But, actually, according to Professor Rose Luckin and Karine George, putting AI at the heart of your classroom can lessen that load and make your life as a teacher easier. In this week's Tes Podagogy podcast, Luckin, a professor of learner centred design at UCL's Knowledge Lab, and George, a former headteacher and active research practitioner, discuss their mission to enlighten teachers and leaders on the power of AI in education. The first thing George talks about is workload: teachers could use AI in creating online quizzes for pupils to complete, which give them instant feedback. George and Luckin also suggest that it can help with safeguarding, flagging pupils who need support, and seeking out data patterns, as well as recruitment and how school trips are planned. And actually, Luckin points out that, according to Programme for International Student Assessment data, the UK has one of the highest rates of technology per pupil in the Organisation for Economic Cooperation and Development countries. But, actually, according to Professor Rose Luckin and Karine George, putting AI at the heart of your classroom can lessen that load and make your life as a teacher easier.
The Ecoculture company will build the fourth stage of a greenhouse complex for the production of tomatoes and cucumbers in the Bobrovsky district of the Voronezh region. The area of the new greenhouse will be 40 hectares, and investments in the project will amount to 15 billion rubles. This will complete the implementation of the investment project launched in 2018 to create Europe's largest modern greenhouse facility. To date, three stages of greenhouses with a total area of 60 hectares and a cost of 20 billion rubles have been put into operation. The production processes in greenhouses are controlled by a central computer that controls the air temperature and carbon dioxide content in the room, regulates watering, supplementary lighting, fertilizing with minerals, and ventilation.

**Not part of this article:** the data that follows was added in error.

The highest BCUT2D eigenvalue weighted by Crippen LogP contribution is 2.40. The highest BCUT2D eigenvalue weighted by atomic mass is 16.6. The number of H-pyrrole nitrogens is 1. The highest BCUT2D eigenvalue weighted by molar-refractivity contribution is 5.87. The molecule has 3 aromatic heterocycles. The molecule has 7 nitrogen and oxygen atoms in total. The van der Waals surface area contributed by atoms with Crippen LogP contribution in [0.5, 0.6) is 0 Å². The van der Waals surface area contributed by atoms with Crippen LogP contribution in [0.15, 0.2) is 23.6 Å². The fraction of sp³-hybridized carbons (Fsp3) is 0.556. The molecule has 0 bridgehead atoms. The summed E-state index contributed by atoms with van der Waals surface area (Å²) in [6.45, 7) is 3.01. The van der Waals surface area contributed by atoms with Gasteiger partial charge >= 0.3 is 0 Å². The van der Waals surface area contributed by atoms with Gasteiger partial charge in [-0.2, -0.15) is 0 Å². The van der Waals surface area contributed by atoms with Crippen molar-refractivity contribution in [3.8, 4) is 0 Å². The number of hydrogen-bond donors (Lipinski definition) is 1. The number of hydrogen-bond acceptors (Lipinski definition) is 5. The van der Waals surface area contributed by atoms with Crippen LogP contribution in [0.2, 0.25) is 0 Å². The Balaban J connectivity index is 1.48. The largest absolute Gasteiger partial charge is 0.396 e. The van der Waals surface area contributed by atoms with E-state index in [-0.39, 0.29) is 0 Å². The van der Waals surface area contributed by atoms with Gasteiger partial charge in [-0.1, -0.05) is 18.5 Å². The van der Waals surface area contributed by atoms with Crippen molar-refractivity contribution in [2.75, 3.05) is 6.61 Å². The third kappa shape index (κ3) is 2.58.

On May 17, two Toulouse-based institutes, the IRT Saint Exupéry and the IUCT-Oncopole, a European center of expertise in oncology, signed a partnership focused on artificial intelligence. The aim of this partnership is to pool cutting-edge skills around AI-based research projects designed to improve prevention, diagnosis and care in oncology, particularly by predicting therapeutic effectiveness. Two of these projects are already at an advanced stage. The Saint Exupéry Institute of Technological Research aims to accelerate scientific and technological research and transfer to the aeronautics and space industries for the development of reliable, robust, certifiable and sustainable innovative solutions. A private research foundation supported by the French government, the IRT's mission is to promote French technological research for the benefit of industry and to develop the ecosystem of the aeronautics, space and critical systems sectors by providing access to its research projects, technological platforms and expertise.
The European Commission has pushed back the deadline for the second wave of Digital Europe Programme proposals that includes the European Digital Identity Wallet under the European Digital Identity framework. The second wave of proposals covers €58 million (approximately US$61 million) in funding to support the implementation of the European Digital Identity Framework and the implementation of the Once Only System under the Single Digital Gateway Regulation, along with the deployment of services for European blockchain services infrastructure, blockchain standardization, and artificial intelligence (AI)-based pilots to aid law enforcement. Originally scheduled to end on May 17, 2022, the new deadline is August 17, 2022. The European Digital Identity Framework portion looks to attain the European Digital Identity's objective of improving citizen access to secure electronic identity and trust services with digital signatures and sharing personal identity data. The Commission looks to develop and test out tools supporting the development, implementation, and support of the EU-eID ecosystem with decentralized technologies and a self-sovereign identity framework under the one-only principle and the sharing of data between public administrations in the EU under the control of the user.